After two world wars, the problem of management remained the same. As Clare Hanson in her 2013 book, Eugenics, Literature, and Culture in Post-war Britain makes plain, eugenics found a quiet second wind as the new welfarist order was built. Social security as shaped by bourgeois experts and implemented by a Labour Party scarred by the collective memory of the Depression and war was an opportunity to put eugenicist policies into practice. The tripartite education system, for example, was explicitly designed to select for nascent bourgeois qualities among working class kids and socially separate them out during their secondary schooling. The big shift in the alliance between eugenics and the welfare state for Hanson came with the election of Thatcher and the subsequent imposition of market fundamentalism. Here eugenics didn't disappear, but were effectively de-collectivised and privatised. The state was, at least officially, not overtly concerned with population management - this responsibility was devolved to a proliferation of governances of the self. Yet, of course, the state was very interested in the collective fate of the nation as it aided and abetted new divisions between the deserving and undeserving poor, promulgated Victorian values, made hay with the AIDS epidemic, demonised immigrants, and so on. There was a fit population of upright citizens, and there was another Britain of the undesirables and the underclass.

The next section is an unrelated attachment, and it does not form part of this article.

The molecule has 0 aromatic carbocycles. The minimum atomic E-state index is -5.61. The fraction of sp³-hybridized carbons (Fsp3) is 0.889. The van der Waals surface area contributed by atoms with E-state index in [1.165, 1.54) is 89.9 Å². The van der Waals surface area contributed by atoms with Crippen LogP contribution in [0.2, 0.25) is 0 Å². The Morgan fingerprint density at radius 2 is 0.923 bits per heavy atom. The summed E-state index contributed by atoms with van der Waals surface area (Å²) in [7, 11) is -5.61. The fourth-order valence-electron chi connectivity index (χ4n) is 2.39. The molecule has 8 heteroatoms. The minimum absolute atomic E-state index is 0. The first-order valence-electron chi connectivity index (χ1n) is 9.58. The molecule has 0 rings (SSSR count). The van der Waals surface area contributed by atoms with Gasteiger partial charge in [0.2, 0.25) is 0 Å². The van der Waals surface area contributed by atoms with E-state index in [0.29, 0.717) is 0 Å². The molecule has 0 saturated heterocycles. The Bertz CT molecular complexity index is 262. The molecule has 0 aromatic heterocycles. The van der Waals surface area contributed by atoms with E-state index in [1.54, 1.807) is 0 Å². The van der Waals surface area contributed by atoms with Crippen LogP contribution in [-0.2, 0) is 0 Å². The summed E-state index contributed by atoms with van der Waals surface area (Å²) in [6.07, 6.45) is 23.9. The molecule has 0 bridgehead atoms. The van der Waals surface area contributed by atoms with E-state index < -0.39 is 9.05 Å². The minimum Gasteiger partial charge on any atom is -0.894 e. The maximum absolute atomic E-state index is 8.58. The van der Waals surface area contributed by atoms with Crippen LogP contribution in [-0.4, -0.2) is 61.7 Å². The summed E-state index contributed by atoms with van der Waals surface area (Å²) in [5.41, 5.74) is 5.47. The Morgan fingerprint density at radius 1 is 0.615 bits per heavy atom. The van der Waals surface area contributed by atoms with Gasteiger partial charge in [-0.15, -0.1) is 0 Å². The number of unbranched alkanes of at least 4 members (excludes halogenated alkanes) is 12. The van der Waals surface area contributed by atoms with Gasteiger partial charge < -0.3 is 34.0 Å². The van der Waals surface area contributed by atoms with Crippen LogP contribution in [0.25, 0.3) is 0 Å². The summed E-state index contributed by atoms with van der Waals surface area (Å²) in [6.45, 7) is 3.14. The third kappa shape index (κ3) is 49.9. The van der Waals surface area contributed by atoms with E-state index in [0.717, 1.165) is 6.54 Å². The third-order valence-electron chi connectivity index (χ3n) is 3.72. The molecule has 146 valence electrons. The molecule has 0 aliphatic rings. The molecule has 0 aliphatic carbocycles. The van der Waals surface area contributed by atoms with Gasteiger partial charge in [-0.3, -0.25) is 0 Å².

Interestingly, after Thatcher had gone and her legacy limped on in John Major's enfeebled government, the baton was picked up by New Labour. While pursuing economic policies that remained within the Thatcherite mold, Blairism did rebuild the public realm and make significant inroads into child and pensioner poverty, as well as tackle the Tory left overs of crumbling hospitals and schools (though in such a way that Blairism wrecked the party), but the eugenics streak came to the surface. Sure Start, for example, has made a real difference to millions of parents. However its design was about inculcating parental virtues as well as offering child care facilities. They were (and are) instruments for the moral improvement of the working class, defined and devised entirely from above. Tough on crime, tough on the causes of crime saw a ramping up of authoritarian discipline in schools, and a web of measures linking children's behaviour to an array of sanctions that could be enforced against their parents. Social security deepened Thatcherite logics with the introduction of welfare-to-work schemes that, again, didn't lead to real jobs but "morally improved" the feckless workless according to norms that once ruled the workhouse. The nearest New Labour came to openly touting eugenics was the proposal to fight "social exclusion" by identifying "at risk" babies before they were born. The fag end of Blair's time was about "troubled families" and broken relationships, completely divorced from his government's social policy that, unconsciously, was corrosive of social solidarities.